Comey Defends Pre-Election Actions on Clinton Investigation
But FBI director says he wouldn’t change decision to release info

FBI Director James B. Comey vigorously defended his actions ahead of the 2016 presidential election when it came to criminal investigations about candidates, as senators from both political parties warned him at a hearing Wednesday that the agency’s reputation was on the line.

Comey testified at the Senate Judiciary Committee the day after Hillary Clinton blamed him in part for her election loss, since he told Congress just 11 days before the election that the agency was reopening a criminal probe into her use of personal email to improperly send classified information when she was secretary of State.

Trump’s Rhetoric Causes Trouble in Court
Judge calls government approach ‘schizophrenic’

The Trump administration’s political rhetoric about the purpose of immigration executive orders isn’t matching the arguments it makes in court — and that disconnect has cut against efforts to implement policies central to President Donald Trump’s campaign promises. 

The latest example: Trump’s executive order to cut funding for “sanctuary” jurisdictions that don’t cooperate with federal enforcement of immigration laws.

Supreme Court to Explore Power of Congress to Affect Lawsuits
Separation of powers between branches is at issue

The Supreme Court agreed Monday to decide a case that could reshape Congress’ power to use legislation to affect the outcome of specific ongoing court cases — in this instance, a 2014 law about a Michigan land tract and its use as a Native American casino.

The move puts the justices back into a long chain of litigation and legislation about whether the Interior Department could take that tract into trust for the Gun Lake Tribe of Pottawatomi Indians to pave the way for gaming operations — and whether a nearby resident can sue to stop it.

Clerks for New Supreme Court Justice Know Capitol Hill
Gorsuch picks also have White House and justice department experience

The clerks Justice Neil Gorsuch hired to help launch his Supreme Court career bring a wealth of experience from the political branches of government, including work on Capitol Hill, at the Justice Department and the White House.

That, in turn, could help guide Gorsuch on legal issues this term dealing with cases about the inner workings of Congress or politics. While Gorsuch worked for the Justice Department before becoming a federal judge, Justice Stephen G. Breyer is the only justice with experience working for the legislative branch  — as Senate Judiciary Committee counsel in 1979-80 for Sen. Edward M. Kennedy, D-Mass.

Former Rep. Schock Asks Judge to Throw Out Case
Attorney says prosecutors are playing ‘Monday morning quarterback’

An attorney for disgraced former Rep. Aaron Schock sought Thursday to dismiss federal fraud and theft charges stemming from his time in office, saying the indictment “repeatedly trespasses on land the Constitution reserves for Congress.”

Prosecutors say Schock used campaign and government funds for personal expenses — including travel and the lavish redecoration of his Capitol Hill office in the style of the popular television show, “Downton Abbey.” The Republican, first elected in 2008, resigned from his seat representing Illinois’ 18th District in May 2015.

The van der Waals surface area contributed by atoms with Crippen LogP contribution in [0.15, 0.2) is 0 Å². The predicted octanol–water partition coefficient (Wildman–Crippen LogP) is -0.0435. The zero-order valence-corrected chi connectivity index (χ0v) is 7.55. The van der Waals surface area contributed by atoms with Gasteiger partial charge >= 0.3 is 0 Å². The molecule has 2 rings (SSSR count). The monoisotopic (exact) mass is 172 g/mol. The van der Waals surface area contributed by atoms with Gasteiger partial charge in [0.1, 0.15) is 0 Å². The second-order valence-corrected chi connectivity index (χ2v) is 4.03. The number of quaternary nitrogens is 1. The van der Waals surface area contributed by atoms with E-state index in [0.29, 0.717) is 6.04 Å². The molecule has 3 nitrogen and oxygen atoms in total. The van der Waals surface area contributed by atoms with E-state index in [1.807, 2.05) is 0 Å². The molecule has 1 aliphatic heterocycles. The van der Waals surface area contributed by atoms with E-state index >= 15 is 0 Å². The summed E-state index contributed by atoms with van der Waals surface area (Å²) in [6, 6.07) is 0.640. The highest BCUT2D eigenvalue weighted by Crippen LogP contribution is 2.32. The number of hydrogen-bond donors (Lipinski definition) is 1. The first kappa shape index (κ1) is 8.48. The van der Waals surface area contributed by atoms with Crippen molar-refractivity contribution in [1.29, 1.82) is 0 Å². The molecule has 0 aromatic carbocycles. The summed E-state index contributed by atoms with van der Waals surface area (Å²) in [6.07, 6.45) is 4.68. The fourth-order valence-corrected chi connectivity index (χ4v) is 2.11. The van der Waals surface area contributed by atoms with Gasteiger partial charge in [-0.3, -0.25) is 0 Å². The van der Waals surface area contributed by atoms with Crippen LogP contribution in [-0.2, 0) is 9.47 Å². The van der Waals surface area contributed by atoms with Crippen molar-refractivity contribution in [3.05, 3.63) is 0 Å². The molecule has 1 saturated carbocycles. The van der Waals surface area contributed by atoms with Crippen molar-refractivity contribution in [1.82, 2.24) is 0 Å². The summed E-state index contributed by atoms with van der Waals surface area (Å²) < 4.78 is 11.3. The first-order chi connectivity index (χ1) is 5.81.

Tense Senate Confirms Gorsuch to Supreme Court
Colorado jurist will restore conservative tilt as Scalia replacement

Updated 1:41 p.m. | The Senate confirmed Judge Neil Gorsuch as the next Supreme Court justice on Friday on a mostly party-line vote, 54-45. Democrats Joe Manchin III of West Virginia, Heidi Heitkamp of North Dakota and Joe Donnelly of Indiana joined all Republicans present in voting to confirm. Republican Johnny Isakson of Georgia did not vote.

Gorsuch was supported by the fewest number of senators since Justice Clarence Thomas was confirmed in 1991 on a 52-48 vote. 

Senate Moves Closer to Supreme Court Showdown on Gorsuch
Graham: ‘If we have to, we will change the rule and it looks like we’re going to have to.’

Updated 6:22 p.m. | Long-held Senate rules that require consensus for Supreme Court nominees appear doomed, after enough Democrats announced they would block Judge Neil Gorsuch’s confirmation and force Republicans to alter filibuster rules if they want to put President Donald Trump’s pick on the high court.

The Republican-controlled Senate Judiciary Committee voted 11-9 along party lines Monday, as expected, to favorably advance Gorsuch’s nomination to the Senate floor, but not before key Democrats said they would oppose the 49-year-old federal appeals court judge from Colorado.

Gorsuch Floor Fight Foreshadows Change in Senate
Process likely to become longer, nastier and more political

Updated 4:35 p.m. | A committee vote Monday on Supreme Court nominee Neil Gorsuch will kick off a consequential weeklong confirmation showdown — one that is primed to reshape the Senate and fill the high court seat left vacant for more than a year.

The Senate Judiciary Committee meets to advance Gorsuch’s nomination to the Senate floor, with the panel’s 11-member GOP majority expected to deliver enough votes for a positive report.

Gorsuch Avoids Missteps at Supreme Court Hearing
“I have no difficulty ruling for or against any party”

Supreme Court nominee Judge Neil Gorsuch spent 11 hours Tuesday abstaining from giving personal opinions on controversial issues and reassuring critics that he isn’t beholden to President Donald Trump, generally avoiding the kind of major slip that could trip up his confirmation.

Gorsuch adopted a solemn tone at times and tried to add dashes of levity at others, as he fielded gentle Republican questions and fended off Democratic queries on abortion rights, campaign finance and his previous decisions on administrative law and workers rights.